Paybefore: Let’s talk about overdraft. That’s one area where Harvest has been critical and yet NetSpend is the only prepaid company really offering any type of overdraft—likely because of the regulatory uncertainty and previous problems around credit and prepaid. Why are you opposed to overdraft fees?

SS: I am one of the inventors of the prepaid product and I’ve been consistent for 15-plus years in not charging overdraft penalty fees. The reason is simple: It’s mean. Our customers are struggling financially. They’re working hard trying to support their kids and to be hit by a $15, $20 or $30 fee, it can be the difference of a single mom eating Cheerios for dinner or going without food altogether so her child can have a protein-rich dinner. If a person making $100,000 a year gets hit with a $30 fee, it’s irritating but life goes on. It doesn’t affect their world like it does for my customer. When a customer holds a Green Dot brand card, they know they have a product that helps and does no harm.[1]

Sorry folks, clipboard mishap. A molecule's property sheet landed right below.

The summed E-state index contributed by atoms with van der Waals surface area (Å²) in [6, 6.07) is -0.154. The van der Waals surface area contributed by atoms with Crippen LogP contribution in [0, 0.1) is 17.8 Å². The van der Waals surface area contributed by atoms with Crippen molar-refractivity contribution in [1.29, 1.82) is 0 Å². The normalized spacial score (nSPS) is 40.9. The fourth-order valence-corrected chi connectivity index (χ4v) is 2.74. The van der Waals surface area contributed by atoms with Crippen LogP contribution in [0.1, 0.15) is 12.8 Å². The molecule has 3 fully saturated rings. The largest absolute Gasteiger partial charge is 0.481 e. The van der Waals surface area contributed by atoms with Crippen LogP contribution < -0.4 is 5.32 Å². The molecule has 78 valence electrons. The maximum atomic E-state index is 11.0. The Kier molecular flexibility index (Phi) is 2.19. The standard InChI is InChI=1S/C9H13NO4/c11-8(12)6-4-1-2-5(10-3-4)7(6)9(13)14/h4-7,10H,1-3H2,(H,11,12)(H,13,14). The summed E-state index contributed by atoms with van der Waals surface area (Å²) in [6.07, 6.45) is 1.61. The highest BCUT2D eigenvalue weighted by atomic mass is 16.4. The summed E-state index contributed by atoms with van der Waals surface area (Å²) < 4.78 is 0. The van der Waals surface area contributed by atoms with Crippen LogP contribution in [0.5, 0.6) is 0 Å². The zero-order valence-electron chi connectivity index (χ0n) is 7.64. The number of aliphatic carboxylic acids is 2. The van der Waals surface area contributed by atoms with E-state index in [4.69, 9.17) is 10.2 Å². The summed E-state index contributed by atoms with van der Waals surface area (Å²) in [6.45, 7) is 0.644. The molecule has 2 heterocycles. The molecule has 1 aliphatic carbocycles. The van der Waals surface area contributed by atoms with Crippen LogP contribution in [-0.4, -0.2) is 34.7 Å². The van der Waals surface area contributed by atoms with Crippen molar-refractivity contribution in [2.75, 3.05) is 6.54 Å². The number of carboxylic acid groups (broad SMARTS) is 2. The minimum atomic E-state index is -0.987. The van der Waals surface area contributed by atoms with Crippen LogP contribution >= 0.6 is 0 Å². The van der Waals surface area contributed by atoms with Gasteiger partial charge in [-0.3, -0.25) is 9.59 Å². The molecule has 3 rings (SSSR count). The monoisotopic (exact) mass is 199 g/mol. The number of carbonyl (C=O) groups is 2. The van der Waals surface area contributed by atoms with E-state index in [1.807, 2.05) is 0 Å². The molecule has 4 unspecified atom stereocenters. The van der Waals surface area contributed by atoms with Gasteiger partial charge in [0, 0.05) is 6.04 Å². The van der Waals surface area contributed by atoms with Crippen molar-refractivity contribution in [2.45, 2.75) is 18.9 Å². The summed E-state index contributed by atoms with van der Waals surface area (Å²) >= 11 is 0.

Paybefore: Do you think the CFPB will make this discussion a moot point by making overdraft regulations on prepaid cards too onerous as in its proposed prepaid accounts rule?

SS: First of all, I do not envy Director Cordray and his senior staff who are no doubt wading through thousands of pages of federal law to make sure the final rule can withstand the likely court challenges to come. I believe that’s why there have been so many delays. But no matter what kind of external pressure is thrust upon the CFPB, I don’t think Director Cordray is going to back off that core tenet and allow millions of dollars in overdraft fees to be charged to America’s poorest consumers.

Paybefore: What if, theoretically, the CFPB changed its position and made overdrafts with prepaid less onerous—no Reg. Z, for example—would you reconsider your position?